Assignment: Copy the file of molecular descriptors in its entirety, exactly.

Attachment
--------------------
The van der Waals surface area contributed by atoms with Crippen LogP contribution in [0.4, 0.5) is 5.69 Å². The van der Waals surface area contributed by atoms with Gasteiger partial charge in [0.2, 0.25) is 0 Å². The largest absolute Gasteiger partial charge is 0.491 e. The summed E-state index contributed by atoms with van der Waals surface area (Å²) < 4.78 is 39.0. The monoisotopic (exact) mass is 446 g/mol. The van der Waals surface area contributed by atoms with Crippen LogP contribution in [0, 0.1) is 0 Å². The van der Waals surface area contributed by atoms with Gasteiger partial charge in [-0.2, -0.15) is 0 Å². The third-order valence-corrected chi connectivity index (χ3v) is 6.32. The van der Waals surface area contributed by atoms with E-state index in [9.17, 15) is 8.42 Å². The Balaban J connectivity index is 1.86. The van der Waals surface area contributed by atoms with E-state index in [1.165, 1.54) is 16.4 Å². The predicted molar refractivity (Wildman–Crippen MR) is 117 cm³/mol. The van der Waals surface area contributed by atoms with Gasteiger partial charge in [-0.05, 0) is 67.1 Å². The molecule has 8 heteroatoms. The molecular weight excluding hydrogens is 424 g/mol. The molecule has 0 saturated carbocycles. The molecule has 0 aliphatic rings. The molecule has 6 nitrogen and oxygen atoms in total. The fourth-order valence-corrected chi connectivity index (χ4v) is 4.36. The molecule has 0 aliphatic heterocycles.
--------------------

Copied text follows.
The van der Waals surface area contributed by atoms with Crippen LogP contribution in [0.4, 0.5) is 5.69 Å². The van der Waals surface area contributed by atoms with Gasteiger partial charge in [0.2, 0.25) is 0 Å². The largest absolute Gasteiger partial charge is 0.491 e. The summed E-state index contributed by atoms with van der Waals surface area (Å²) < 4.78 is 39.0. The monoisotopic (exact) mass is 446 g/mol. The van der Waals surface area contributed by atoms with Crippen LogP contribution in [0, 0.1) is 0 Å². The van der Waals surface area contributed by atoms with Gasteiger partial charge in [-0.2, -0.15) is 0 Å². The third-order valence-corrected chi connectivity index (χ3v) is 6.32. The van der Waals surface area contributed by atoms with E-state index in [9.17, 15) is 8.42 Å². The Balaban J connectivity index is 1.86. The van der Waals surface area contributed by atoms with E-state index in [1.165, 1.54) is 16.4 Å². The predicted molar refractivity (Wildman–Crippen MR) is 117 cm³/mol. The van der Waals surface area contributed by atoms with Gasteiger partial charge in [-0.05, 0) is 67.1 Å². The molecule has 8 heteroatoms. The molecular weight excluding hydrogens is 424 g/mol. The molecule has 0 saturated carbocycles. The molecule has 0 aliphatic rings. The molecule has 6 nitrogen and oxygen atoms in total. The fourth-order valence-corrected chi connectivity index (χ4v) is 4.36. The molecule has 0 aliphatic heterocycles.